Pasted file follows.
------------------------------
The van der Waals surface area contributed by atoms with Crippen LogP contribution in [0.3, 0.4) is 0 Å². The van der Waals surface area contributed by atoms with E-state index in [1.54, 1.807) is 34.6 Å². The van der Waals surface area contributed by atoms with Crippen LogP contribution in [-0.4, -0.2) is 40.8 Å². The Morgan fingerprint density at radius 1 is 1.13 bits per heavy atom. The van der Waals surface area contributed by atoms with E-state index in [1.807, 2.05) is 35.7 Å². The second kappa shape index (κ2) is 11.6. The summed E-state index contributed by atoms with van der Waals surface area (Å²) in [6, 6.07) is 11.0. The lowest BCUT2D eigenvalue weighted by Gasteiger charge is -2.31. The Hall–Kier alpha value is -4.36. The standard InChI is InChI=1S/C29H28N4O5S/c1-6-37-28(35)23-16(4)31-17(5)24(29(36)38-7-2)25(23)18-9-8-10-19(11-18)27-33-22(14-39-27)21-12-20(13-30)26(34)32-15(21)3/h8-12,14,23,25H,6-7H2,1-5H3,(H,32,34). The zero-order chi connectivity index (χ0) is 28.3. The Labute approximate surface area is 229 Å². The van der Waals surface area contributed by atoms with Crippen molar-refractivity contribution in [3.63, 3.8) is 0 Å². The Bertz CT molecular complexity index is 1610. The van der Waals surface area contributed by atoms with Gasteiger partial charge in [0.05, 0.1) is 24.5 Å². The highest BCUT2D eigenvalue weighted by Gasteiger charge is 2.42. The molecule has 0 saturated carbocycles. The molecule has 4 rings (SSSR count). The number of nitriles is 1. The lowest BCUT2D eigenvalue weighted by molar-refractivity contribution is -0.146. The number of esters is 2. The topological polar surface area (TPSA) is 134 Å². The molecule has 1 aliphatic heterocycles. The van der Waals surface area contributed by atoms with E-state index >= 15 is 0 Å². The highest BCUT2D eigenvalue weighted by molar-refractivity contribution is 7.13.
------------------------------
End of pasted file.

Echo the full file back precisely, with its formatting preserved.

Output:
The van der Waals surface area contributed by atoms with Crippen LogP contribution in [0.3, 0.4) is 0 Å². The van der Waals surface area contributed by atoms with E-state index in [1.54, 1.807) is 34.6 Å². The van der Waals surface area contributed by atoms with Crippen LogP contribution in [-0.4, -0.2) is 40.8 Å². The Morgan fingerprint density at radius 1 is 1.13 bits per heavy atom. The van der Waals surface area contributed by atoms with E-state index in [1.807, 2.05) is 35.7 Å². The second kappa shape index (κ2) is 11.6. The summed E-state index contributed by atoms with van der Waals surface area (Å²) in [6, 6.07) is 11.0. The lowest BCUT2D eigenvalue weighted by Gasteiger charge is -2.31. The Hall–Kier alpha value is -4.36. The standard InChI is InChI=1S/C29H28N4O5S/c1-6-37-28(35)23-16(4)31-17(5)24(29(36)38-7-2)25(23)18-9-8-10-19(11-18)27-33-22(14-39-27)21-12-20(13-30)26(34)32-15(21)3/h8-12,14,23,25H,6-7H2,1-5H3,(H,32,34). The zero-order chi connectivity index (χ0) is 28.3. The Labute approximate surface area is 229 Å². The van der Waals surface area contributed by atoms with Crippen molar-refractivity contribution in [3.63, 3.8) is 0 Å². The Bertz CT molecular complexity index is 1610. The van der Waals surface area contributed by atoms with Gasteiger partial charge in [0.05, 0.1) is 24.5 Å². The highest BCUT2D eigenvalue weighted by Gasteiger charge is 2.42. The molecule has 0 saturated carbocycles. The molecule has 4 rings (SSSR count). The number of nitriles is 1. The lowest BCUT2D eigenvalue weighted by molar-refractivity contribution is -0.146. The number of esters is 2. The topological polar surface area (TPSA) is 134 Å². The molecule has 1 aliphatic heterocycles. The van der Waals surface area contributed by atoms with E-state index >= 15 is 0 Å². The highest BCUT2D eigenvalue weighted by molar-refractivity contribution is 7.13.